Barbed wire in the Great Plains did more than keep longhorn out. It also let Ma Bell in
Few inventions are as elegantly simple as barbed wire: a pair of wires twisted and strung with sharp wire thorns. After succeeding dramatically at its intended purpose--lowering the cost of fencing in the Great Plains so that farming and ranching could coexist--barbed wire unwittingly became part of the nation's budding telephone network. What kept crops and animals apart helped bring people together.
Who invented barbed wire, like the question of who invented many influential technologies, was a matter of considerable debate among several inventors working along similar lines. Ultimately, the U.S. Patent Office and the courts upheld the claims of Joseph Farwell Glidden, a farmer from De Kalb, Ill., who had been granted patent 157,124 on November 24, 1874, for "a twisted fence wire having [a] transverse spur wire." It soon became the most popular variety of fencing in the arid and semiarid region stretching west from the 98th meridian to the Rockies. Its use spread so rapidly, in fact, that sales climbed from 10,000 pounds in 1874 to nearly 13 million pounds in 1877, and reached a spectacular 80.5 million pounds in 1880. The ubiquitous fencing, in turn, became the infrastructure for an extensive web of "talking wires" connecting thousands of American farmers.
The story played out this way. Two years after Glidden was granted his barbed-wire patent, Alexander Graham Bell transmitted an electrical signal via a thin wire to an adjacent room. Like the telegraph interests in earlier decades, the major telephone companies--first Bell Telephone exclusively and then a host of phone companies after 1893 when the first of the Bell patents expired--focused on the urban business market. They considered the thinly populated rural market too unsophisticated for telephone service--and much too expensive to wire.
Then came a rural revolution. American farmers already had a long tradition of cooperative association. There were thousands of farmers' cooperative insurance groups, grain elevators, and irrigation systems. By the turn of the century, farmers had come to see many uses for the telephone: dealing with emergencies, getting weather reports, pricing crops, recruiting labor, and even overcoming rural isolation. Not surprisingly, they started rural telephone cooperatives by the thousands. Their telephone "mutuals" were crude affairs. Each linked together a few, or a few dozen, farm households. Some used a switchboard, located in a store or more often in someone's kitchen, while others operated as a community party line.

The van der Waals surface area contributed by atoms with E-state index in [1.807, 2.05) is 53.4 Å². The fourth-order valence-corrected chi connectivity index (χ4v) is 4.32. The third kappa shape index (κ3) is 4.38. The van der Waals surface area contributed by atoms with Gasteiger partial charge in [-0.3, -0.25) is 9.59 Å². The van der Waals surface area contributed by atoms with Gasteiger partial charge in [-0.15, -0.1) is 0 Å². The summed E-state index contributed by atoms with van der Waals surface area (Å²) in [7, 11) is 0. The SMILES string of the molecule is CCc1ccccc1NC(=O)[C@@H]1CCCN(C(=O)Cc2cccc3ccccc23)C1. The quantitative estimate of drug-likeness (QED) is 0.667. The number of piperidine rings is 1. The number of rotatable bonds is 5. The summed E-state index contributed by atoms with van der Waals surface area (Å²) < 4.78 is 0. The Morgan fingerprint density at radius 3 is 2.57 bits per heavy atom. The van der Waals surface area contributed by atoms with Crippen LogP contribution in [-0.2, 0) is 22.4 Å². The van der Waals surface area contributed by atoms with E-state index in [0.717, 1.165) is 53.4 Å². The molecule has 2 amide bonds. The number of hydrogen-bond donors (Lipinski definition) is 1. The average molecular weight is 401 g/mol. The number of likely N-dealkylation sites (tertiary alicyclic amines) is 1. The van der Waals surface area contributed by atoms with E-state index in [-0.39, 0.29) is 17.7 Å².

It was in building the network connecting homestead to homestead that the farmers' ingenuity came to the fore. Instead of erecting new poles and wires, many either ran phone wires along the top of wooden fence posts or used the barbed wire itself to carry signals. The latter hardly worked as well as insulated copper wire, but with the lines already in place, installation and operating costs could be kept to a minimum. By one estimate, service ran a mere $3 to $18 a year, far less than the regional phone companies charged, and labor for maintaining the network was supplied by volunteers.
One such system operated in the isolated northeastern corner of Montana in the mid-1920s. Its developer was a farmer with "some electrical training," who was called upon by neighbors to fashion a barbed-wire phone system. "There are miles and miles of pasture fences . . . and in many localities these corner each other at section junctions," reported the farmer, who identified himself only as H.B.S. in the region's farm journal.
The trickiest part of such installations was joining wires, whether between properties or across gaps in a farmer's own fencing. Yet the system was supremely flexible. To bridge a gap between adjacent fences while allowing passage, one could employ several methods: bury insulated cable underground, or sink two tall poles into the earth and string them together with lead-covered insulated wire (the materials cost only $4), or even use barbed wire for the overhead crossing--as long as the splices were made with great care. ("Where the wires are looped, connect across a piece of wire and twist tightly on each side . . . and put more turns on than you think are necessary.") Soldering, however, worked best.